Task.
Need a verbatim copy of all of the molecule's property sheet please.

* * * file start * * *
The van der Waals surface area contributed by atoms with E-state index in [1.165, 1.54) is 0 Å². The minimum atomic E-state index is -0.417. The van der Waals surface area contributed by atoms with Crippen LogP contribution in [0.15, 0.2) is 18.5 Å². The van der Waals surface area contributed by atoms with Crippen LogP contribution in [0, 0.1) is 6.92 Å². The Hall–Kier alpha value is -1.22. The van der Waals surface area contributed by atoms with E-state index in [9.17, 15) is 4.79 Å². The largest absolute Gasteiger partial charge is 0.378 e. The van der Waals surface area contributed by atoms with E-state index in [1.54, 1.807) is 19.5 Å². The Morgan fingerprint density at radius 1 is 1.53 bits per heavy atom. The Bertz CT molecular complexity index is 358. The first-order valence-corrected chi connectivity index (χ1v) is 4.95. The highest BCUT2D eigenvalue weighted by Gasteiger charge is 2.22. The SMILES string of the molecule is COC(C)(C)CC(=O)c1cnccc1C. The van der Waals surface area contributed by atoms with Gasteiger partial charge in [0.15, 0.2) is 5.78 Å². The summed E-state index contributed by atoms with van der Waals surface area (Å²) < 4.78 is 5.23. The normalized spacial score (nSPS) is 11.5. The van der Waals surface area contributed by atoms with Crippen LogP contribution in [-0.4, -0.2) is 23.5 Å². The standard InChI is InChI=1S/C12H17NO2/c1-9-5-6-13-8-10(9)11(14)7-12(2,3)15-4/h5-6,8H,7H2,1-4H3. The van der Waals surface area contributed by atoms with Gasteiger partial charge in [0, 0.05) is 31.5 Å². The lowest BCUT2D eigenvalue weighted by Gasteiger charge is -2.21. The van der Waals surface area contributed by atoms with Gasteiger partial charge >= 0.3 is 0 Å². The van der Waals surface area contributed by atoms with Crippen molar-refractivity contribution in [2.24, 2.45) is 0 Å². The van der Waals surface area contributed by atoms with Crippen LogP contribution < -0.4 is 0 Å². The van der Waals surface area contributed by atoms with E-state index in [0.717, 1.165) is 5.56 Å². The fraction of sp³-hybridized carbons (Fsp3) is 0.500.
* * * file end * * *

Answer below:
The van der Waals surface area contributed by atoms with E-state index in [1.165, 1.54) is 0 Å². The minimum atomic E-state index is -0.417. The van der Waals surface area contributed by atoms with Crippen LogP contribution in [0.15, 0.2) is 18.5 Å². The van der Waals surface area contributed by atoms with Crippen LogP contribution in [0, 0.1) is 6.92 Å². The Hall–Kier alpha value is -1.22. The van der Waals surface area contributed by atoms with E-state index in [9.17, 15) is 4.79 Å². The largest absolute Gasteiger partial charge is 0.378 e. The van der Waals surface area contributed by atoms with E-state index in [1.54, 1.807) is 19.5 Å². The Morgan fingerprint density at radius 1 is 1.53 bits per heavy atom. The Bertz CT molecular complexity index is 358. The first-order valence-corrected chi connectivity index (χ1v) is 4.95. The highest BCUT2D eigenvalue weighted by Gasteiger charge is 2.22. The SMILES string of the molecule is COC(C)(C)CC(=O)c1cnccc1C. The van der Waals surface area contributed by atoms with Gasteiger partial charge in [0.15, 0.2) is 5.78 Å². The summed E-state index contributed by atoms with van der Waals surface area (Å²) < 4.78 is 5.23. The normalized spacial score (nSPS) is 11.5. The van der Waals surface area contributed by atoms with Crippen LogP contribution in [-0.4, -0.2) is 23.5 Å². The standard InChI is InChI=1S/C12H17NO2/c1-9-5-6-13-8-10(9)11(14)7-12(2,3)15-4/h5-6,8H,7H2,1-4H3. The van der Waals surface area contributed by atoms with Gasteiger partial charge in [0, 0.05) is 31.5 Å². The lowest BCUT2D eigenvalue weighted by Gasteiger charge is -2.21. The van der Waals surface area contributed by atoms with Gasteiger partial charge >= 0.3 is 0 Å². The van der Waals surface area contributed by atoms with Crippen molar-refractivity contribution in [2.24, 2.45) is 0 Å². The van der Waals surface area contributed by atoms with Crippen LogP contribution < -0.4 is 0 Å². The van der Waals surface area contributed by atoms with E-state index in [0.717, 1.165) is 5.56 Å². The fraction of sp³-hybridized carbons (Fsp3) is 0.500.